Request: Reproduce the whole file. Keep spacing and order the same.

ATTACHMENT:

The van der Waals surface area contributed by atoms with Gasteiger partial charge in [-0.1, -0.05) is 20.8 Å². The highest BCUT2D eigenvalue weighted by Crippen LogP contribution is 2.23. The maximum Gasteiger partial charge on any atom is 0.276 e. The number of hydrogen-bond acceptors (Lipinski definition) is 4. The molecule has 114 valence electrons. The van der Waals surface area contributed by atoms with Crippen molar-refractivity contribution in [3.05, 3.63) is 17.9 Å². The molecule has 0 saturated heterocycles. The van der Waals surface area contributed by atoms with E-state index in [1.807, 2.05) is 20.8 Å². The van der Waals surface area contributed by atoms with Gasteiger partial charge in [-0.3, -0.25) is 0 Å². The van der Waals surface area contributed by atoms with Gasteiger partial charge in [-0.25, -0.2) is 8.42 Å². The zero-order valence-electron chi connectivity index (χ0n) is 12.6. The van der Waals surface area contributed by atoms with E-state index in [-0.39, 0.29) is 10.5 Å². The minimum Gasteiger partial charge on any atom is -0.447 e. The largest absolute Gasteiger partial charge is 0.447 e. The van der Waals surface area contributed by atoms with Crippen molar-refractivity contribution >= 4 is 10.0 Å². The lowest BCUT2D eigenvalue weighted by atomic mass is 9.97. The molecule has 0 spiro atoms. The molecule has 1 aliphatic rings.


The van der Waals surface area contributed by atoms with Gasteiger partial charge in [-0.1, -0.05) is 20.8 Å². The highest BCUT2D eigenvalue weighted by Crippen LogP contribution is 2.23. The maximum Gasteiger partial charge on any atom is 0.276 e. The number of hydrogen-bond acceptors (Lipinski definition) is 4. The molecule has 114 valence electrons. The van der Waals surface area contributed by atoms with Crippen molar-refractivity contribution in [3.05, 3.63) is 17.9 Å². The molecule has 0 saturated heterocycles. The van der Waals surface area contributed by atoms with E-state index in [1.807, 2.05) is 20.8 Å². The van der Waals surface area contributed by atoms with Gasteiger partial charge in [-0.3, -0.25) is 0 Å². The van der Waals surface area contributed by atoms with Gasteiger partial charge in [-0.25, -0.2) is 8.42 Å². The zero-order valence-electron chi connectivity index (χ0n) is 12.6. The van der Waals surface area contributed by atoms with E-state index in [-0.39, 0.29) is 10.5 Å². The minimum Gasteiger partial charge on any atom is -0.447 e. The largest absolute Gasteiger partial charge is 0.447 e. The van der Waals surface area contributed by atoms with Crippen molar-refractivity contribution >= 4 is 10.0 Å². The lowest BCUT2D eigenvalue weighted by atomic mass is 9.97. The molecule has 0 spiro atoms. The molecule has 1 aliphatic rings.